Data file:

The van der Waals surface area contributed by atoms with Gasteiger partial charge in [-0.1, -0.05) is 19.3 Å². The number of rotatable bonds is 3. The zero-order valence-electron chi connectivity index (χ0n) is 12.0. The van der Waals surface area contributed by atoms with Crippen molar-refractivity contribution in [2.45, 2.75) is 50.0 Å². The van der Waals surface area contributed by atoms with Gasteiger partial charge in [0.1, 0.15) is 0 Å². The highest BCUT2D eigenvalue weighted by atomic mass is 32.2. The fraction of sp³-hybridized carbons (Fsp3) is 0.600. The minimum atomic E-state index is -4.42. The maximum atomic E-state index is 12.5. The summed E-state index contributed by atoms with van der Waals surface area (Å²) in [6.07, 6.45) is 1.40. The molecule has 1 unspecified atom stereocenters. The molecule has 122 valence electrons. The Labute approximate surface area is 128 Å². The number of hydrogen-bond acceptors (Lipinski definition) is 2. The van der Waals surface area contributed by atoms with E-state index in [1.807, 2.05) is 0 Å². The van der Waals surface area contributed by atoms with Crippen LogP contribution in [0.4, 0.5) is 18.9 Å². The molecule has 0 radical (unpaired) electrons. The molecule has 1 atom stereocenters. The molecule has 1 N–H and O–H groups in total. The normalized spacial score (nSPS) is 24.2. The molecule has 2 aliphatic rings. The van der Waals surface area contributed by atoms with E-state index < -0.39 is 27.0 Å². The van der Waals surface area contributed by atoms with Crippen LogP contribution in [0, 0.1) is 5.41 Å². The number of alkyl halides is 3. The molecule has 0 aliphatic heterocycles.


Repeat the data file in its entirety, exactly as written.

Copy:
The van der Waals surface area contributed by atoms with Gasteiger partial charge in [-0.1, -0.05) is 19.3 Å². The number of rotatable bonds is 3. The zero-order valence-electron chi connectivity index (χ0n) is 12.0. The van der Waals surface area contributed by atoms with Crippen molar-refractivity contribution in [2.45, 2.75) is 50.0 Å². The van der Waals surface area contributed by atoms with Gasteiger partial charge in [0.1, 0.15) is 0 Å². The highest BCUT2D eigenvalue weighted by atomic mass is 32.2. The fraction of sp³-hybridized carbons (Fsp3) is 0.600. The minimum atomic E-state index is -4.42. The maximum atomic E-state index is 12.5. The summed E-state index contributed by atoms with van der Waals surface area (Å²) in [6.07, 6.45) is 1.40. The molecule has 1 unspecified atom stereocenters. The molecule has 122 valence electrons. The Labute approximate surface area is 128 Å². The number of hydrogen-bond acceptors (Lipinski definition) is 2. The van der Waals surface area contributed by atoms with E-state index in [1.807, 2.05) is 0 Å². The van der Waals surface area contributed by atoms with Crippen LogP contribution in [0.4, 0.5) is 18.9 Å². The molecule has 0 radical (unpaired) electrons. The molecule has 1 atom stereocenters. The molecule has 1 N–H and O–H groups in total. The normalized spacial score (nSPS) is 24.2. The molecule has 2 aliphatic rings. The van der Waals surface area contributed by atoms with E-state index < -0.39 is 27.0 Å². The van der Waals surface area contributed by atoms with Crippen LogP contribution in [0, 0.1) is 5.41 Å². The number of alkyl halides is 3. The molecule has 0 aliphatic heterocycles.